Sean Callahan’s fingers are thick and rough from handling the pneumatic stone-carving tools, steel chisels and wooden mallets of his trade.
His hands are coarse from shoving blocks of ancient limestone that feel as harsh as sandpaper and hauling the chain on the “lewis pins,” which lift the stone from the carver’s table.
But he and fellow Washington National Cathedral stone carver Andy Uhl seldom wear gloves.
Inside their shop, which is littered with pieces of earthquake-damaged limestone, the gloves are stashed atop a storage cabinet.
For this work, Callahan, 46, and Uhl, 48, need their bare hands — to feel the stone, steer the power chisel, and hold the thin files and tools they use like an artist does a brush.
Earlier this month, the men said they had begun the massive job of fixing or replacing the dozens of finials, crockets, angels, cherubs and gargoyles that were damaged in the Aug. 23 earthquake.
When the 5.8-magnitude quake hit, it shook the giant English Gothic cathedral like a stack of blocks, knocking off many decorative elements, which tumbled to the ground or smashed into other sculptures, damaging them, too.
Some are broken beyond repair and must be replaced. Others, like those in the shop in the cathedral complex on Wisconsin Avenue in Northwest Washington, can be repaired.
“We’re going to fix as many of the original stones as possible,” Uhl said recently. “There are some we’re not going to be able to fix.”
The cathedral has said it needs $15 million for the initial repairs and millions more for full restoration, which could take a decade to complete.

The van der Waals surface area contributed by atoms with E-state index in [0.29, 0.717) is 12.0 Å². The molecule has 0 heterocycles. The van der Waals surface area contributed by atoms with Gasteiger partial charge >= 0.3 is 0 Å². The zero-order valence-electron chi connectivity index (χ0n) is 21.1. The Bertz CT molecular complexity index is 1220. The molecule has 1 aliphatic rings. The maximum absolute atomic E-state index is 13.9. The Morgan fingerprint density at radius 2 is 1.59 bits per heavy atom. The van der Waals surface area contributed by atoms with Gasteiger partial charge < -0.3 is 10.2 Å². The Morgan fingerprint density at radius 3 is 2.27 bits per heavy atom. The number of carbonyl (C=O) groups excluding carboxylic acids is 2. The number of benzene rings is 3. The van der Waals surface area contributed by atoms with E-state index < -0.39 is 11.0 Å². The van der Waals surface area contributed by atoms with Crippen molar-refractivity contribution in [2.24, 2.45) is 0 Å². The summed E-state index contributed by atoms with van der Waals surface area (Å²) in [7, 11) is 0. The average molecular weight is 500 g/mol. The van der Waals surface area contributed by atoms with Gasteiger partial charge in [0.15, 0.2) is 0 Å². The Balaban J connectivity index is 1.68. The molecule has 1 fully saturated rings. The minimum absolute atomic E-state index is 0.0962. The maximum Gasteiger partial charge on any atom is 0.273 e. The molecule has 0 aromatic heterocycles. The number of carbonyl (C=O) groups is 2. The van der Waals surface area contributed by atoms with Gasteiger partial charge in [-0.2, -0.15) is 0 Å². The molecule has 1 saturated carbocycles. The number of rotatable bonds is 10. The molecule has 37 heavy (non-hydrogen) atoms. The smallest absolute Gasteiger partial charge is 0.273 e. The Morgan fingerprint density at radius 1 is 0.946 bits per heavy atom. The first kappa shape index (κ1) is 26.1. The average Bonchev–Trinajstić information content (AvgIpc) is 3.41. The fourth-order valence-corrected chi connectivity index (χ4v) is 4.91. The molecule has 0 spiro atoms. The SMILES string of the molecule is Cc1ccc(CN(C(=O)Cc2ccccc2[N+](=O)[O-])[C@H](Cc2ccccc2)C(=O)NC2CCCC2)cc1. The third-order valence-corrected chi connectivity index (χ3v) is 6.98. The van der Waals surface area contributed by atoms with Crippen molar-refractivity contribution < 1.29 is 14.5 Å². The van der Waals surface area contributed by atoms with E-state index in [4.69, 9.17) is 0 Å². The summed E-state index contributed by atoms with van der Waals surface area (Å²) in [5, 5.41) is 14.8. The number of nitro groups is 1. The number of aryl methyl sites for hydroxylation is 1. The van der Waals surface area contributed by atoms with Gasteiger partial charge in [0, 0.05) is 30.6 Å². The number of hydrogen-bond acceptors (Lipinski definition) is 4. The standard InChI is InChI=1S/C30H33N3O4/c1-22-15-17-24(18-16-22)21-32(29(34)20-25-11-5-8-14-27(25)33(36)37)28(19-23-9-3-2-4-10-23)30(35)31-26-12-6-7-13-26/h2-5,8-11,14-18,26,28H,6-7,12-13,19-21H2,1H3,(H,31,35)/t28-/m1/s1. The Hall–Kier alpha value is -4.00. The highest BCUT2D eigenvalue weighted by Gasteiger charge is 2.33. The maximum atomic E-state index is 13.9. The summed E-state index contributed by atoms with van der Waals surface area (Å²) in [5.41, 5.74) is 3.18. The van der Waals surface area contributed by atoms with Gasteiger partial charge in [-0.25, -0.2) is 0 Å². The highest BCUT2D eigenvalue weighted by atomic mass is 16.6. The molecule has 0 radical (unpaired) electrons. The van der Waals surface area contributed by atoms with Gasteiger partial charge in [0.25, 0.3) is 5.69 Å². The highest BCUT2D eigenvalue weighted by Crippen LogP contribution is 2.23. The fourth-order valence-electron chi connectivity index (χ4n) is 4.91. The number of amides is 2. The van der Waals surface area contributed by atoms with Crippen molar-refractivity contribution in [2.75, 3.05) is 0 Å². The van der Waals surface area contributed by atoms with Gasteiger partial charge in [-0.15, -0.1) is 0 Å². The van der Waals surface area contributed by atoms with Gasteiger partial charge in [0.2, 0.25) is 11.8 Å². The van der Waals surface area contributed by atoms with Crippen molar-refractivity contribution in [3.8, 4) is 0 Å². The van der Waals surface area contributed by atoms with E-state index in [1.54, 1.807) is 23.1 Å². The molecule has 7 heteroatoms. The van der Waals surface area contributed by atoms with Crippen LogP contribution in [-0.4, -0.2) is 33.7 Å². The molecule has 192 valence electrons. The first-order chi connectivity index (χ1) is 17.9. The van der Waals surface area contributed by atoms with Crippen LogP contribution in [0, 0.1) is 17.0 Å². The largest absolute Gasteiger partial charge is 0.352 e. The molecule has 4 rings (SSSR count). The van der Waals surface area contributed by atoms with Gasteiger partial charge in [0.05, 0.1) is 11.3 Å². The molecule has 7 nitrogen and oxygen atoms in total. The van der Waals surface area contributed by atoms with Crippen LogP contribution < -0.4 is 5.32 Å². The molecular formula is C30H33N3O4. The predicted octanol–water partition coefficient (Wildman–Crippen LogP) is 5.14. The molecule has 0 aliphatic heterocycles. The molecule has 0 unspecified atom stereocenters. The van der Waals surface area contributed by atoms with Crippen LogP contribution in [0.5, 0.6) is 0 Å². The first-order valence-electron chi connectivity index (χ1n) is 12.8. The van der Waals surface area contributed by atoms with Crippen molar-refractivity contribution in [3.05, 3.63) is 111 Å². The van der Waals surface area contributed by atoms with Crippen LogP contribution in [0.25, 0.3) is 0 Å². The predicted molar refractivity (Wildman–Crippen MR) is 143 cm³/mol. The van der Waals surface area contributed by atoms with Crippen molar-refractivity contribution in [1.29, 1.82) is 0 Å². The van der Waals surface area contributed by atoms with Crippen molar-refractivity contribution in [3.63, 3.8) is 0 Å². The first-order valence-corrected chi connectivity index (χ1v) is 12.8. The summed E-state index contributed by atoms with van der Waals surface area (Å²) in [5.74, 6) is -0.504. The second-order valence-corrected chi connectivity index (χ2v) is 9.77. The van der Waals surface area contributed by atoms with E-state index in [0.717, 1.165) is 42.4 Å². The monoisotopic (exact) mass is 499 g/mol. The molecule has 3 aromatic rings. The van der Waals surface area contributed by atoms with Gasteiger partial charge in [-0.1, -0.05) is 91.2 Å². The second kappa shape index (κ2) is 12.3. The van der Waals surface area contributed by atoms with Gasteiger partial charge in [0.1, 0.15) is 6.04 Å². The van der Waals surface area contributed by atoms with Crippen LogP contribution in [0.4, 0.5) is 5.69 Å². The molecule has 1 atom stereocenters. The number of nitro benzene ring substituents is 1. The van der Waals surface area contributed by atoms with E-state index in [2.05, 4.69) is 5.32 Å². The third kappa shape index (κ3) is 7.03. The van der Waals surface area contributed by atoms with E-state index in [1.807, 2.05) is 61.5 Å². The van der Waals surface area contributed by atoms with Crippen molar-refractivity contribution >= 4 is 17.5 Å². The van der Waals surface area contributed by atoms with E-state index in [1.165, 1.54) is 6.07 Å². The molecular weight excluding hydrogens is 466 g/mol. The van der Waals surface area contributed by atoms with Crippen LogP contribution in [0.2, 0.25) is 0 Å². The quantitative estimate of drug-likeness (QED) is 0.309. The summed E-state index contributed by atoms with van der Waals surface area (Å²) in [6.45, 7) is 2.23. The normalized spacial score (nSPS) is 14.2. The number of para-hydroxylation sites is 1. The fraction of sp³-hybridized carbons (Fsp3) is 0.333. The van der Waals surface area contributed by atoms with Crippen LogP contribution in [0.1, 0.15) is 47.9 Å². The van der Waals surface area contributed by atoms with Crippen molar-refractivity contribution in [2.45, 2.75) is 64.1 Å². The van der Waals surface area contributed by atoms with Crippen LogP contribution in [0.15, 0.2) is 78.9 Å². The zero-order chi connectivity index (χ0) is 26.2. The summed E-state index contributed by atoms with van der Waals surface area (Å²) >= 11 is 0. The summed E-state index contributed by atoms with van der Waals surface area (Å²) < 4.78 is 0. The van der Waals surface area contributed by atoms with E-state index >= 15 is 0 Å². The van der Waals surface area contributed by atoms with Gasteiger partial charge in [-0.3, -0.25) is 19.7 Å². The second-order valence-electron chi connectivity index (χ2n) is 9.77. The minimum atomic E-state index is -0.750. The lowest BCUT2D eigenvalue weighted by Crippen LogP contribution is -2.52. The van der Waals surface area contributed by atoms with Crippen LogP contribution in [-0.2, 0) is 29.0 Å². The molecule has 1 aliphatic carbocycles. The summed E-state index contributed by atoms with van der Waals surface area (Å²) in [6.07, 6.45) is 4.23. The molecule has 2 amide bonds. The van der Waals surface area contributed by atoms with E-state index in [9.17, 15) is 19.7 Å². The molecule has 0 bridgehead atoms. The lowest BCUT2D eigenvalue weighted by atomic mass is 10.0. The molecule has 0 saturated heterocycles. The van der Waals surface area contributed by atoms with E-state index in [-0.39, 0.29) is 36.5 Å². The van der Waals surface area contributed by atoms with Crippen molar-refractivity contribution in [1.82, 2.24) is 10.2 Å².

Replacements will be carved from stone acquired from the same Indiana quarry where the cathedral’s original stone was cut, the men said.
As Uhl spoke, two damaged “crocket stones” — rough and gray from time and exposure — rested on separate turntables to undergo repair. The 300-pound stones, the first to be fixed, are so called because they include decorative elements called crockets, which are outcroppings carved to resemble flower petals, leaves or stems.
Limestone weighs about 150 pounds per cubic foot.
The cinder-block shop was filled with metal storage closets, shelves of instruments that looked something like heavy-duty dental tools, exquisite stone decorations and a softball-sized cherub’s head.
Uhl said the carvers’ work is much like dentistry: The goal is to replace damage while maintaining as much of the original stone as possible.
Much inside the shop, including the carvers’ hands and arms, was covered with the fine, cream-colored powder that blows off the stone during repairs.
The walls were hung with diagrams and some of the original blueprints of the cathedral.
Callahan was crafting a patch, or “dutchman,” to replace a broken part of one stone. To do so, he cut out the damaged part and prepared a blank piece of stone from the shop’s spares to insert in its place. He will carve the “blank” to match the decoration on the stone.
Limestone, which starts out smooth but develops an extremely coarse surface over time, is exquisite carving material, Uhl said.
“It’s a great medium,” he said. “It has a fine grain to it, so you can carve it from many different directions . . . [and] it has a warmer tone.”
The carvers use tools as potent as a diamond-tipped saw and as delicate as a pencil-size file to re-create in stone the veins in a leaf or the eyes and nostrils of a cherub. If the men don’t have the right tool, they said, they can make it.
All of this builds robust hands. “The little muscles in your hands get very developed,” Uhl said.
“You get fat fingers,” Callahan said.
But protective gloves are mostly out.
“With the air hammers . . . you lose dexterity” if you use gloves, Callahan said. “You like to feel the tool in your hand. . . . I like to feel the chisel.”
Gloves, the carvers said, are used for cleaning out the cathedral’s roof gutters.